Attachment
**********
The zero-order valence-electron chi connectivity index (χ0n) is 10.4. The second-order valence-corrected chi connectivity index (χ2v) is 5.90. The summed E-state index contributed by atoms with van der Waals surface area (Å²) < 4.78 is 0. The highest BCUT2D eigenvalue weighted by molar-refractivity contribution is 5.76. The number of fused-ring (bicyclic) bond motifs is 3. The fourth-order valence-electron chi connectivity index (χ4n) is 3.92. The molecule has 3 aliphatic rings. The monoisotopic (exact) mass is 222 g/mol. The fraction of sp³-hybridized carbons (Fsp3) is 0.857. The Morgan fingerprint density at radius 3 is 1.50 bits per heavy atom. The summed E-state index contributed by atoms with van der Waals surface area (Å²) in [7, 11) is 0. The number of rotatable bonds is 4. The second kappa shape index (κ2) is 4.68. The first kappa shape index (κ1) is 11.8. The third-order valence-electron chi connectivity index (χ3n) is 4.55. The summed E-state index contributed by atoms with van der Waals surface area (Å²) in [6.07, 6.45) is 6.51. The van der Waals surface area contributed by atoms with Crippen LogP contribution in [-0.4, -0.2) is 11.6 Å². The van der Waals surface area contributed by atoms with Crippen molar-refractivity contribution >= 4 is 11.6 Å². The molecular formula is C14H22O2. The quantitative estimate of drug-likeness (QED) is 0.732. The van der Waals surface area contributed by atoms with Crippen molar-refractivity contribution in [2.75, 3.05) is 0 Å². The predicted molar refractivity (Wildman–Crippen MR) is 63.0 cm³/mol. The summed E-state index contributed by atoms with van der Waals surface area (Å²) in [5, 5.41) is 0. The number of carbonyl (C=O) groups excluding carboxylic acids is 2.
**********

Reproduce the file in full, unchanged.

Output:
The zero-order valence-electron chi connectivity index (χ0n) is 10.4. The second-order valence-corrected chi connectivity index (χ2v) is 5.90. The summed E-state index contributed by atoms with van der Waals surface area (Å²) < 4.78 is 0. The highest BCUT2D eigenvalue weighted by molar-refractivity contribution is 5.76. The number of fused-ring (bicyclic) bond motifs is 3. The fourth-order valence-electron chi connectivity index (χ4n) is 3.92. The molecule has 3 aliphatic rings. The monoisotopic (exact) mass is 222 g/mol. The fraction of sp³-hybridized carbons (Fsp3) is 0.857. The Morgan fingerprint density at radius 3 is 1.50 bits per heavy atom. The summed E-state index contributed by atoms with van der Waals surface area (Å²) in [7, 11) is 0. The number of rotatable bonds is 4. The second kappa shape index (κ2) is 4.68. The first kappa shape index (κ1) is 11.8. The third-order valence-electron chi connectivity index (χ3n) is 4.55. The summed E-state index contributed by atoms with van der Waals surface area (Å²) in [6.07, 6.45) is 6.51. The van der Waals surface area contributed by atoms with Crippen LogP contribution in [-0.4, -0.2) is 11.6 Å². The van der Waals surface area contributed by atoms with Crippen molar-refractivity contribution >= 4 is 11.6 Å². The molecular formula is C14H22O2. The quantitative estimate of drug-likeness (QED) is 0.732. The van der Waals surface area contributed by atoms with Crippen molar-refractivity contribution in [2.75, 3.05) is 0 Å². The predicted molar refractivity (Wildman–Crippen MR) is 63.0 cm³/mol. The summed E-state index contributed by atoms with van der Waals surface area (Å²) in [5, 5.41) is 0. The number of carbonyl (C=O) groups excluding carboxylic acids is 2.